Life and Debt

Tuition fees are often presented as a fair system for both students and universities - students get loans to get an education, while universities get funding. Yet this wobbly relationship leads to both parties being burned.

Student loans cripple graduates’ incomes and chances of success (Photo: Michael Flehsman/cc/flickr)

When tuition fees for universities were introduced in 1998 under the New Labour government, they were introduced in the name of pragmatism. A government report on the funding of higher education in 1997 claimed that “A detailed assessment of the issues has convinced us that the arguments in favour of a contribution to tuition costs from graduates in work are strong.” and that the billions that the education sector so desperately needed could only be funded through student contributions. Back then, fees were capped at £1,000 per year, but now they’re as high as £9,250 after the cap was increased in 2012.

However, neither universities nor students have seen much benefit from these policy changes, mainly due to the fact that the tuition fees system is very costly to both sides. The average student on a three-year course comes out with £42,800 of debt, which they begin to pay after their yearly salary exceeds £21,000. They’re also given a 30-year deadline, after which the debt is simply written off.

This means that a lot of debt goes unpaid, as the Public Accounts Committee found out. In 2014, the committee estimated that the government woefully underestimated the amount of debt that would go unpaid, expecting that - by 2042 - £90 billion out of the £200 billion of loans estimated to be given out by then would go unpaid. The London Economics organisation also estimated that, if 48.6% of debt went unpaid, then the new tuition fee cap of £9,000 would be more expensive than the old system in which the cap was £3,000.

Back in 2014, 45% of student loans weren’t being repaid. The tuition fees system was - and still is - barely functioning, with the Students Loans Company being heavily criticised recently for, among other things, quadrupling a student’s interest rate for an error that said student never made.

It’s easy to see why the system is failing. After all, a study in 2014 showed that 25–29 year-olds saw their wages fall 12% from 2008–2014, while 18–24 year-olds had theirs plummet by 15%. Wages for under 25s have fallen to pre-1988 levels, and for the first time in post-war Britain, the younger generation is poorer than their parents.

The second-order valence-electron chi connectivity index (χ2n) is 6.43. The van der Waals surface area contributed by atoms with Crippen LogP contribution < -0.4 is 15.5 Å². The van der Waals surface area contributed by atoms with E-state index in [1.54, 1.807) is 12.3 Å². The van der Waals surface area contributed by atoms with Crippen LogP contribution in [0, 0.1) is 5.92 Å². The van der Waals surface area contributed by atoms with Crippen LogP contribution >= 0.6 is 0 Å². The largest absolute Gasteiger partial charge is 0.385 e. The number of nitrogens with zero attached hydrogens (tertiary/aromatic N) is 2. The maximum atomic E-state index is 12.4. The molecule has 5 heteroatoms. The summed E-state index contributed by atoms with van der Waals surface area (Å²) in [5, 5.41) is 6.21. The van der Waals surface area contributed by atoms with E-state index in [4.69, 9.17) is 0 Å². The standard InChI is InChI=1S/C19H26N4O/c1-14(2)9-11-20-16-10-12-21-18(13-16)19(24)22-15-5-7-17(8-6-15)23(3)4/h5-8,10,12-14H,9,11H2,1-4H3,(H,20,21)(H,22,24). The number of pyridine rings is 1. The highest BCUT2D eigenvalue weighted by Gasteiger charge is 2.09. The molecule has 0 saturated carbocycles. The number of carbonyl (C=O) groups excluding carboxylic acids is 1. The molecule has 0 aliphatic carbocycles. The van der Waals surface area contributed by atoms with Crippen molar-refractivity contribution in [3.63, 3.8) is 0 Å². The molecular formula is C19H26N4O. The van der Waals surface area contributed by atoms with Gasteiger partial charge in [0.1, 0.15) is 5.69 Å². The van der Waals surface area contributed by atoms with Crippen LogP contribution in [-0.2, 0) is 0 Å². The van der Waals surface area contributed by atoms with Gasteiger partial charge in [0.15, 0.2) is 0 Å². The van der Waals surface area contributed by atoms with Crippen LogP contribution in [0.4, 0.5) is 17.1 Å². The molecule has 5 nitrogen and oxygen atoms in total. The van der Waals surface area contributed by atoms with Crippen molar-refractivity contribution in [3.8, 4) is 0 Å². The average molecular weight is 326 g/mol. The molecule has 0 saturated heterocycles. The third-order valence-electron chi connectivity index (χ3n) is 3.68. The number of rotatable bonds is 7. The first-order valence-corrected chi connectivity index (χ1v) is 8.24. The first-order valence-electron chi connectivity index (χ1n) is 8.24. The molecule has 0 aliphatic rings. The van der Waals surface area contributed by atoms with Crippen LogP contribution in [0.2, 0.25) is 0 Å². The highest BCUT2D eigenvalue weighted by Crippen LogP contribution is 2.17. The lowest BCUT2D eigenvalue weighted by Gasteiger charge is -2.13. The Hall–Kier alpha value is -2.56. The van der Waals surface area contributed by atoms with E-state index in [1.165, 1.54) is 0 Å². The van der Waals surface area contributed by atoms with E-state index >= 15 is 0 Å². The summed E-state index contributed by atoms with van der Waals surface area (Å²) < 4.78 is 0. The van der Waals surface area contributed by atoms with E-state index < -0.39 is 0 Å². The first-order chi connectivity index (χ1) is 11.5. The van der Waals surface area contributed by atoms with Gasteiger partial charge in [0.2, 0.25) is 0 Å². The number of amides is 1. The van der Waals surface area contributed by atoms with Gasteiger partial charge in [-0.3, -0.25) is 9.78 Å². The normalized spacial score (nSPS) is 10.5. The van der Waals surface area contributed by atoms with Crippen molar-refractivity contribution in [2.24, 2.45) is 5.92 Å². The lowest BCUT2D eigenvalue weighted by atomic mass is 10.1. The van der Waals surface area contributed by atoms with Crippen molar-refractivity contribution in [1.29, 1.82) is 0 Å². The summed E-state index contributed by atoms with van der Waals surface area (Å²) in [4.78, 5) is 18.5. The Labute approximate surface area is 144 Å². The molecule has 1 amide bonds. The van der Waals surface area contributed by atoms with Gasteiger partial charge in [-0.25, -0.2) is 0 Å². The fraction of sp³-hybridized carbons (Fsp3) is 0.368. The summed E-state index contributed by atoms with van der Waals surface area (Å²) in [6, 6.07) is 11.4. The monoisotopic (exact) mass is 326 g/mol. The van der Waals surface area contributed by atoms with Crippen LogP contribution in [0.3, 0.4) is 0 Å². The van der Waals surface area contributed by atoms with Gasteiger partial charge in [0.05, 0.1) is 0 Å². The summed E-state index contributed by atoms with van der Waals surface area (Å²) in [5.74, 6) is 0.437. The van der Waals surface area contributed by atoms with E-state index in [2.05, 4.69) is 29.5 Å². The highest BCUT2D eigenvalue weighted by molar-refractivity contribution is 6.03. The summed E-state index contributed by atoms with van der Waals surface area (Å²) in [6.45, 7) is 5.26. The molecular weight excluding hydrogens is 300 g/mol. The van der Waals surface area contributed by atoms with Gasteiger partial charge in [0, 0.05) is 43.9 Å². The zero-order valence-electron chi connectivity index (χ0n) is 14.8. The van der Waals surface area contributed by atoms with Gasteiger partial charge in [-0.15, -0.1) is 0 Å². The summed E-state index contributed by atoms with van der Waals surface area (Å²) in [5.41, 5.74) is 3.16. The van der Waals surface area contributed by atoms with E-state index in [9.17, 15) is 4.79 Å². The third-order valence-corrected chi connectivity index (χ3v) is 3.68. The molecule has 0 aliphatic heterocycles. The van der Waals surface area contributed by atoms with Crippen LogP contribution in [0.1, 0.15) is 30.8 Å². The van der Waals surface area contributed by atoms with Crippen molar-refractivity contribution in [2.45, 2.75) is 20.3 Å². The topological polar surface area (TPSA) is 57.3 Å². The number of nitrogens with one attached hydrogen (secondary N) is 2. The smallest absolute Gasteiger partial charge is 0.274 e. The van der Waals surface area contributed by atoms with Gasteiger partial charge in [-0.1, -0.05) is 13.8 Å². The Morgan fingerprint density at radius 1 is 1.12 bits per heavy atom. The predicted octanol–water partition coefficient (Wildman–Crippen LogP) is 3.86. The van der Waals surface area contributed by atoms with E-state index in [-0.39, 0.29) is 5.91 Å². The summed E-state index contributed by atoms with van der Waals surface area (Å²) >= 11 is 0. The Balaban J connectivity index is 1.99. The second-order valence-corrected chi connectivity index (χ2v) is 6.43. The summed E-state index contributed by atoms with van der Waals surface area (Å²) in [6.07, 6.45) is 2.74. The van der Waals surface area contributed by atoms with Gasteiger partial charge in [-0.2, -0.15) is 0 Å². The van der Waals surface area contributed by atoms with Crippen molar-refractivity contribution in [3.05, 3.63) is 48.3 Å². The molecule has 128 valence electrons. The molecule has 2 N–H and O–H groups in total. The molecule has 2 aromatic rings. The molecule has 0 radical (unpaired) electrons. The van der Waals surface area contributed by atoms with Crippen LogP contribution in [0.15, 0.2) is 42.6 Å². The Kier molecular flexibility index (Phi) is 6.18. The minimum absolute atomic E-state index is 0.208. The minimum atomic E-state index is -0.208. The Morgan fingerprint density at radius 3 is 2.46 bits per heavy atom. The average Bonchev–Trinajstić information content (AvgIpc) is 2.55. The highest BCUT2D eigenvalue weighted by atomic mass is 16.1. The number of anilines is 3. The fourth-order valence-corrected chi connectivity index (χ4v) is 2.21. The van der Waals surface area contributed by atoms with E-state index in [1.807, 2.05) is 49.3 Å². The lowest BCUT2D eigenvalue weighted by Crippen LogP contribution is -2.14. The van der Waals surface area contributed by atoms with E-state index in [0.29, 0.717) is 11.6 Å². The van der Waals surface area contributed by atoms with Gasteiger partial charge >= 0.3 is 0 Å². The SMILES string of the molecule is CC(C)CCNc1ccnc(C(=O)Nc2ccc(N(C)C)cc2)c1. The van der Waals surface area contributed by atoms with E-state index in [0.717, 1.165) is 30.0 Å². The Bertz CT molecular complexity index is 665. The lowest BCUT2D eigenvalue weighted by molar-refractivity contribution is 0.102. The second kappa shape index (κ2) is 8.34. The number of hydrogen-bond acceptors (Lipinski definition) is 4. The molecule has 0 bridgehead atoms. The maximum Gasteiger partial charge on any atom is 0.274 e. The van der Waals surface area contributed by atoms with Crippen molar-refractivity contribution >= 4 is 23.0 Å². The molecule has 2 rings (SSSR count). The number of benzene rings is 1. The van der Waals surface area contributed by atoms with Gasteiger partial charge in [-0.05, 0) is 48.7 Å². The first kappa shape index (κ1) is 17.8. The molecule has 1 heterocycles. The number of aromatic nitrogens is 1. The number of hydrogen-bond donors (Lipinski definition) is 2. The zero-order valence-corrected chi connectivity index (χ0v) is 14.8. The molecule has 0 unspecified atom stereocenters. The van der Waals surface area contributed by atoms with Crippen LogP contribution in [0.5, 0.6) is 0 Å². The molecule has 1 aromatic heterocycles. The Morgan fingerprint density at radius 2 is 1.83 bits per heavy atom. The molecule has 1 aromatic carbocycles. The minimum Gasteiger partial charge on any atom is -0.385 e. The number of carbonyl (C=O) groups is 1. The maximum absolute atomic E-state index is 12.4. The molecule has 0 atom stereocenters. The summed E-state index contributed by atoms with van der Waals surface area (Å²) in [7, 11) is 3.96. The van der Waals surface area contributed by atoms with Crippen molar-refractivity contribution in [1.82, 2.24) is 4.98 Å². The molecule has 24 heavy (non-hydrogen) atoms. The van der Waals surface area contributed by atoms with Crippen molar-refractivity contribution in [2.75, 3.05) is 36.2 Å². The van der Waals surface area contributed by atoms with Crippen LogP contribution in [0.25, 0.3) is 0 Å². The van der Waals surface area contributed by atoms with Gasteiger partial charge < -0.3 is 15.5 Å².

This is a symbiotic relationship between education and economy. Because young people are earning less, they can’t pay off their debts, which means that taxpayers - including them - have to foot the bill.

And the reason for this economic downturn among young people? It’s likely tuition fees. A study by the World Economic Forum shows that higher education is “key to economic growth” and that there’s a correlation between higher test scores and higher economic growth rates - therefore, high tuition fees that discourage people from higher education are also damaging our economy. If tuition fees are scrapped and university made free for all- relatively speaking, as they’ll still be paying through tax- then our society will be better educated and therefore our economy will be in better shape.

Tuition fees breed inequality, despite the fact that anyone can get loans. A study in the book Student Lives in Crisis shows that the current university system has a “direct effect on the reproduction of inequality” as loans are often not enough for students to live on, disproportionately affecting poorer students.

Even the government has admitted this. In 2013, Department for Education statistics showed that 1,000 students who received free school meals attended a Russell Group university, compared to the 25,000 students who didn’t receive it and went to a Russell Group uni. Another government study in the same year showed that a child who didn’t receive free school meals in Year 11 had a 20-to-1 chance of attending Oxford or Cambridge by age 19. The chance that those receiving free school meals would attend either university?


Not only that, but a University and College Union study in 2014 showed that finance and the perceived financial strain of tuition fees put off a huge amount of disadvantaged students. Only half of students from the social grades D and E (those whose parents are either unskilled manual workers or aren’t working at all) plan to go on to higher education, compared to two-thirds of students from social grades A and B (those whose parents are in higher or intermediate managerial positions). Those who held a part-time job were also far more likely to say that the expense of university was a barrier for them.

What’s the point of tuition fees if most students can’t afford them? What’s the point of student loans if they’re not enough to comfortably live on and are nigh-on impossible to pay off? What’s the point of funding higher education this way when those at the bottom can’t use it to advance their career chances?

The solution is universal free education for all students. If the burden of university funding is spread across the whole population, it’ll fare better than if it’s placed on the backs of debt-ridden students. When the population becomes more educated, then we all reap the benefits- whether it’s directly through doctors, nurses, and teachers, or indirectly through scientists, artists, or sociologists.

A more educated society cannot possibly be a bad thing.